A new variety of apple, the Cosmic Crisp, has hit grocery stores around the country after more than 20 years of development by the Washington State University Tree Fruit Research Commission.
The Cosmic Crisp is a cross-breed of the popular Honeycrisp and the Enterprise. Its breeders hope it can combine the most desired apple qualities: great taste, easy growing and harvesting and a long shelf life.
Cosmic Crisp growers are taking special care to ensure that the first crop hits the shelves as a winner that matches the hype.
“This certainly, I think, has an opportunity to have some broad-based appeal and everybody's pretty excited about it,” said Aaron Clark, vice president of Price Cold Storage in Yakima, Washington, and a fourth-generation grower. “I am, too, but we'll see.”
Price Cold Storage has planted about 80 acres of Cosmic Crisp in their orchards, compared to the 2,000 acres of other tree fruit they harvest. While that may not sound like much, Clark says it’s a lot for a new apple, considering it takes upwards of $35,000 per acre to buy and plant new trees.
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“It's like any new thing. ... It doesn't mean that you can just plug some piece of wood in the ground that grows by itself. You still have to manage it horticulturally.”
The Washington State University Tree Fruit Research Commission has been breeding Cosmic Crisp since 1997. Ines Hanrahan, the commission’s executive director, said that compared to its genetic parent, Honeycrisp, Cosmic Crisp is just as sweet and easier to grow. But growing new apples is not so simple.
“It's like any new thing. You have to learn how to handle it,” Hanrahan said. “It doesn't mean that you can just plug some piece of wood in the ground that grows by itself. You still have to manage it horticulturally.”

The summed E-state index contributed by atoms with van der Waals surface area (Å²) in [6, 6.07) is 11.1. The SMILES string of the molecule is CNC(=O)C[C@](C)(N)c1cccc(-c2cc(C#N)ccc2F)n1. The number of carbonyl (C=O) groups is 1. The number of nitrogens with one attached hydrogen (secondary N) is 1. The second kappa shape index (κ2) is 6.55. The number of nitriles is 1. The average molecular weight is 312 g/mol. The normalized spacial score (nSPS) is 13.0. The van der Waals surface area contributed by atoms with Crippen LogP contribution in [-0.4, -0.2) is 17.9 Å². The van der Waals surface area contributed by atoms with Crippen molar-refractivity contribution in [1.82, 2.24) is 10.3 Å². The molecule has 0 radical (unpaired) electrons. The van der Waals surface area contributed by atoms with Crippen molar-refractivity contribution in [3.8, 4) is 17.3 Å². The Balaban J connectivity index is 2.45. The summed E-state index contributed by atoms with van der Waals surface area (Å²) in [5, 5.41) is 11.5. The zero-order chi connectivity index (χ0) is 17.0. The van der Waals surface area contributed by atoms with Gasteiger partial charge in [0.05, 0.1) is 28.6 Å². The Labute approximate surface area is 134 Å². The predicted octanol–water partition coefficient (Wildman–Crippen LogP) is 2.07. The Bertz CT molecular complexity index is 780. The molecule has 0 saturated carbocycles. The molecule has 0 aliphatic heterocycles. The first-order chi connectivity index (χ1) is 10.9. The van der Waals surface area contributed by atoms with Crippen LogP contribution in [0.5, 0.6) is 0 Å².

That's why the research commission spent weeks teaching growers how Cosmic Crisp matures on the tree. If you take a bite out of a Cosmic before harvest, it tastes and looks like it's right for picking. But Cosmic Crisp matures slowly, which means growers have to rely on an iodine solution to see how much of the starch stored in the apple through photosynthesis has been converted into sugar.
When they spray the solution on the apples, the sugars turn dark. Too much sugar, or not enough, means the apples might not store as well as they should. And Cosmic Crisp can run into more serious challenges if not managed well from the start.
According to WSU researcher Bernardita Sallato, the variety is vigorous, meaning it can grow quickly in most soil. But that also means it can grow too quickly. If not fertilized properly, mismanaged trees can develop something called “blind wood,” a condition in which some branches do not develop buds or spores — and consequently, no fruit.
Sallato said most growers have avoided blind wood because its cause and remedy are well known. Older apples like Granny Smith and Fujis also suffer from it. Other issues are harder to manage, however, because they're not as well understood by science.
Take “green spot,” a cosmetic defect that doesn't change the taste of Cosmic Crisp, but could make it harder to sell. Sallato said it is probably just like “bitter pit” in Honeycrisp, caused by a calcium deficiency, but she's not yet sure. She and other WSU researchers are looking into its causes.
Aaron Clark, of Price Cold Storage, said he hasn't seen any of these issues, but experience has taught him that challenges are a natural part of taking an apple from the lab to the orchard.
“There's a big difference between test blocks and places that WSU would do and commercial farming,” Clark said. “It's a lot of trial and error. It's just planting it and seeing where it goes.”